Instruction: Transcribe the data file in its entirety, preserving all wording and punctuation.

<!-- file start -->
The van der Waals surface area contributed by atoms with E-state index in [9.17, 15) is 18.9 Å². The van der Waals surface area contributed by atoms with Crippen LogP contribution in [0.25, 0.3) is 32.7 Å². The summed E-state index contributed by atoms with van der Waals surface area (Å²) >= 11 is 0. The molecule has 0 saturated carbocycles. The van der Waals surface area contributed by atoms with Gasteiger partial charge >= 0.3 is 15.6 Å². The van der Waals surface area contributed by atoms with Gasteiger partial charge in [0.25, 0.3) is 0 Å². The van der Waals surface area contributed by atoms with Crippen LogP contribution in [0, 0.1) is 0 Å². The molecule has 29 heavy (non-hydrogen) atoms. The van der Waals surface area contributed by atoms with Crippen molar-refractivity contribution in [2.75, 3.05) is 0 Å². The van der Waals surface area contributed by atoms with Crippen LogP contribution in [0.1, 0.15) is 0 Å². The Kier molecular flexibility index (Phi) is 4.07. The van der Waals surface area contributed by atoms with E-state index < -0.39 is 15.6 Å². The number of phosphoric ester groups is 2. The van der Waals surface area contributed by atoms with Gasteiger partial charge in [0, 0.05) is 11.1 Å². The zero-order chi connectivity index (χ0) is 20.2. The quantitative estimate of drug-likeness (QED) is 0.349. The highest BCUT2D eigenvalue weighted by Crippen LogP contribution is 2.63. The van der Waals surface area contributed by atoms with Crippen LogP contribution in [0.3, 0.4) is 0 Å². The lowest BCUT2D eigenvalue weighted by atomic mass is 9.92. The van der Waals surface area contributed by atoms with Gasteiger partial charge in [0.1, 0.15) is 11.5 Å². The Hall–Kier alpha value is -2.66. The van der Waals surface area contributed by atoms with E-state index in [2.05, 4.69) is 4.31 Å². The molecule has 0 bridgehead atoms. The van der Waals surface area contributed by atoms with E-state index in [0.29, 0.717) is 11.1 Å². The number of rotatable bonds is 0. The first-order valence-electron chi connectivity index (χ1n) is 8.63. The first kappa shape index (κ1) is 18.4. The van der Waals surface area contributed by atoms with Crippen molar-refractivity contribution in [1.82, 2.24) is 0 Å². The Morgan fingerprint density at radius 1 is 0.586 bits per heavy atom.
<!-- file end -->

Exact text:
The van der Waals surface area contributed by atoms with E-state index in [9.17, 15) is 18.9 Å². The van der Waals surface area contributed by atoms with Crippen LogP contribution in [0.25, 0.3) is 32.7 Å². The summed E-state index contributed by atoms with van der Waals surface area (Å²) >= 11 is 0. The molecule has 0 saturated carbocycles. The van der Waals surface area contributed by atoms with Gasteiger partial charge >= 0.3 is 15.6 Å². The van der Waals surface area contributed by atoms with Gasteiger partial charge in [0.25, 0.3) is 0 Å². The van der Waals surface area contributed by atoms with Crippen LogP contribution in [0, 0.1) is 0 Å². The molecule has 29 heavy (non-hydrogen) atoms. The van der Waals surface area contributed by atoms with Crippen molar-refractivity contribution in [2.75, 3.05) is 0 Å². The van der Waals surface area contributed by atoms with Crippen LogP contribution in [0.1, 0.15) is 0 Å². The Kier molecular flexibility index (Phi) is 4.07. The van der Waals surface area contributed by atoms with E-state index < -0.39 is 15.6 Å². The number of phosphoric ester groups is 2. The van der Waals surface area contributed by atoms with Gasteiger partial charge in [0, 0.05) is 11.1 Å². The zero-order chi connectivity index (χ0) is 20.2. The quantitative estimate of drug-likeness (QED) is 0.349. The highest BCUT2D eigenvalue weighted by Crippen LogP contribution is 2.63. The van der Waals surface area contributed by atoms with Crippen LogP contribution in [0.3, 0.4) is 0 Å². The lowest BCUT2D eigenvalue weighted by atomic mass is 9.92. The van der Waals surface area contributed by atoms with Gasteiger partial charge in [0.1, 0.15) is 11.5 Å². The Hall–Kier alpha value is -2.66. The van der Waals surface area contributed by atoms with E-state index in [2.05, 4.69) is 4.31 Å². The molecule has 0 bridgehead atoms. The van der Waals surface area contributed by atoms with E-state index in [0.29, 0.717) is 11.1 Å². The number of rotatable bonds is 0. The first-order valence-electron chi connectivity index (χ1n) is 8.63. The first kappa shape index (κ1) is 18.4. The van der Waals surface area contributed by atoms with Crippen molar-refractivity contribution in [1.82, 2.24) is 0 Å². The Morgan fingerprint density at radius 1 is 0.586 bits per heavy atom.